Many of the oxides described above as catalytic nano-particles for CNT growth are often used as supports in supported catalyst CVD. Commonly used oxide supports are Al2O3, SiO2, TiO2 and MgO. All these oxides have been shown to grow CNT. Their role is primarily to stabilize the metal catalysts, viz. prevent coalescence. However, in oxide-supported metal catalysis it is well known that small clusters can have enhanced catalytic activity. A well-known example is Au, which is a bulk material is rather inert, but finely dispersed and deposited on oxides as small nano-clusters Au exhibits high catalytic ability (e.g. Haruta). This enhanced catalytic activity is generally accepted to occur at the circumference of the nano-cluster/support interface.
Another hybrid metal/metal-oxide example is the hydrocarbon dissociation over supported less active metal catalysts like Au and Cu, where it is argued that electron donation to the support creates d-vacancies for hydrocarbon dissociation .
All carbon systems
In short, there appear to be a variety of growth modes and investigating each is complicated. Ex situ studies by definition means the catalysts have had time to relax and re-crystallize before being subjected to any investigative method. Hence, ex situ studies are necessarily limited in that they cannot unequivocally testify to circumstances during growth. On the back of this some argue in situ measurements as the only way forward. However, these routes present key limitations such as the need to work at very low pressures, well beyond any conventional or commercial route would use, as is the case for TEM and XPS in situ studies. Moreover, in in situ TEM only tiny sample sizes are examined and in the case of XPS in situ examinations, as already discussed above, the technique is surface sensitive and hence provides limited information on the catalyst during growth. Another area to investigate is how nature produces carbon nanotubes. Surprisingly, there is little evidence on planet Earth for their formation with only a few examples of MWNT and none for SWNT . However, CNT may form more readily in outer space. Graphite whiskers have been found in high-temperature components of meteorites . In addition, it has been proposed they can form in protostellar nebulae via Fischer-Tropsch-type catalytic reactions [61, 62]. Recent experiments by the same group investigating the potential of Fischer-Tropsch and Haber-Bosch type reactions appear to support this hypothesis . Thus, it is the collective data from both ex situ and in situ examinations that are important; however, the limitations of each implemented technique, and the specifics of the synthesis route in question must be considered as there is no single universal growth mode.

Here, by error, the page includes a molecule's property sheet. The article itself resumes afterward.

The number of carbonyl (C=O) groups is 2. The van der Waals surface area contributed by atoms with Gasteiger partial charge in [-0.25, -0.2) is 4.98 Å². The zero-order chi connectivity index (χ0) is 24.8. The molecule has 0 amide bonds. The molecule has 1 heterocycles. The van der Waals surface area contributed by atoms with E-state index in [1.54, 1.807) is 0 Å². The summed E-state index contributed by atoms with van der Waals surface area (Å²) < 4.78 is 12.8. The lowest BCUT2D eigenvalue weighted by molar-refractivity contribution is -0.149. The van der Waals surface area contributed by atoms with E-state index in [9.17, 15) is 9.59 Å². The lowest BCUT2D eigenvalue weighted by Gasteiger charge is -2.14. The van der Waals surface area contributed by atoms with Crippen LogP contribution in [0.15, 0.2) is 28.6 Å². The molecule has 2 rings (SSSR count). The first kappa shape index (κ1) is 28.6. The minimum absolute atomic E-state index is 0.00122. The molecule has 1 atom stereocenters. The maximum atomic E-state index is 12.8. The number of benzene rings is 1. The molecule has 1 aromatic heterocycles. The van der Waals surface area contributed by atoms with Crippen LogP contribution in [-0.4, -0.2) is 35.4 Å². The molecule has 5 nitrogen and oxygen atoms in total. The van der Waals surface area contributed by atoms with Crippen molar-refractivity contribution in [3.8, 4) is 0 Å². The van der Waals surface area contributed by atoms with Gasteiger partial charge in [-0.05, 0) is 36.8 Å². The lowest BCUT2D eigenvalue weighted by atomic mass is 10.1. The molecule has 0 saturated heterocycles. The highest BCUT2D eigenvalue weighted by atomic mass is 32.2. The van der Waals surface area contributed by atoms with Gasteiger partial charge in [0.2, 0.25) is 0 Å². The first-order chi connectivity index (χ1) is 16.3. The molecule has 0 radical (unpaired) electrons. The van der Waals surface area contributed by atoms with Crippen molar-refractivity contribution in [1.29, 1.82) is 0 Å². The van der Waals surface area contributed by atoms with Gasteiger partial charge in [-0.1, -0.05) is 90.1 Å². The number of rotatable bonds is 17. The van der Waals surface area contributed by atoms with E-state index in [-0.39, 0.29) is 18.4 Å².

There remains a fair amount of controversy in explaining carbon nanotube growth; this in part is due to the sheer number of possible synthesis routes and the fact that there is no single universal growth mode. Even so, tremendous advances have been made. This includes the development of new catalyst systems and even catalyst-free systems. Nonetheless the successful integration of CNT into applications and large-scale production processes remains limited and is dependant on the understanding of several fundamental issues. Some of these issues are highlighted by the disparate catalyst and catalyst free options available which raise new questions on nucleation and growth as well as the role of supports in supported catalysts. In some sense the rapid development of graphene may render CNT less important, for example, in the integration of carbon nanotubes in integrated circuit manufacturing, however, many of the questions raised in understanding carbon nanotube growth are directly relevant to graphene also.
chemical vapour deposition
free radical condensate
multi-walled carbon nanotubes
single-walled carbon nanotubes
transmission electron microscopy
X-ray photoemission studies.
MHR thanks the EU (ECEMP) and the Freistaat Sachsen, AB and FS the Alexander von Humboldt Foundation and the BMBF, FB the DFG (RU 1540/8-1), II the DAAD (A/07/80841) and CC the EU (CARBIO, Contract MRTN-CT-2006-035616). GC acknowledges support from the South Korean Ministry of Education, Science, and Technology Program, Project WCU ITCE No. R31-2008-000-10100-0.